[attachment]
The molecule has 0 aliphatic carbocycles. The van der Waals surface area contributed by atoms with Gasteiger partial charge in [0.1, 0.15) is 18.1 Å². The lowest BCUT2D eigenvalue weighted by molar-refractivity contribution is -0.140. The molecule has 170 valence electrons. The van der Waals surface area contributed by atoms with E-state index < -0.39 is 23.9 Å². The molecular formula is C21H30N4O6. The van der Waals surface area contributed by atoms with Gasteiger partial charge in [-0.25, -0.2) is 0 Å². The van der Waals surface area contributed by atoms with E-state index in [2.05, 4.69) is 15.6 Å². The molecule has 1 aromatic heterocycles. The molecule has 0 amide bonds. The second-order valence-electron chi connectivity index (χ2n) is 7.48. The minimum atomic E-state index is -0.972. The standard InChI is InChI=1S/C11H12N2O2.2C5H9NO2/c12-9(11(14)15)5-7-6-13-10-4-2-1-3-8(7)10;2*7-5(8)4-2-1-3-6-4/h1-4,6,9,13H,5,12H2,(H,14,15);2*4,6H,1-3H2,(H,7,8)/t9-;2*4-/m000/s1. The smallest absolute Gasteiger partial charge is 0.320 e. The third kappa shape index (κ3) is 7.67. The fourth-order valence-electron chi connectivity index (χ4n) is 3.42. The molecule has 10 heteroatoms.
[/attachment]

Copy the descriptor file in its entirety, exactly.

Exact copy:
The molecule has 0 aliphatic carbocycles. The van der Waals surface area contributed by atoms with Gasteiger partial charge in [0.1, 0.15) is 18.1 Å². The lowest BCUT2D eigenvalue weighted by molar-refractivity contribution is -0.140. The molecule has 170 valence electrons. The van der Waals surface area contributed by atoms with E-state index < -0.39 is 23.9 Å². The molecular formula is C21H30N4O6. The van der Waals surface area contributed by atoms with Gasteiger partial charge in [-0.25, -0.2) is 0 Å². The van der Waals surface area contributed by atoms with E-state index in [2.05, 4.69) is 15.6 Å². The molecule has 1 aromatic heterocycles. The molecule has 0 amide bonds. The second-order valence-electron chi connectivity index (χ2n) is 7.48. The minimum atomic E-state index is -0.972. The standard InChI is InChI=1S/C11H12N2O2.2C5H9NO2/c12-9(11(14)15)5-7-6-13-10-4-2-1-3-8(7)10;2*7-5(8)4-2-1-3-6-4/h1-4,6,9,13H,5,12H2,(H,14,15);2*4,6H,1-3H2,(H,7,8)/t9-;2*4-/m000/s1. The smallest absolute Gasteiger partial charge is 0.320 e. The third kappa shape index (κ3) is 7.67. The fourth-order valence-electron chi connectivity index (χ4n) is 3.42. The molecule has 10 heteroatoms.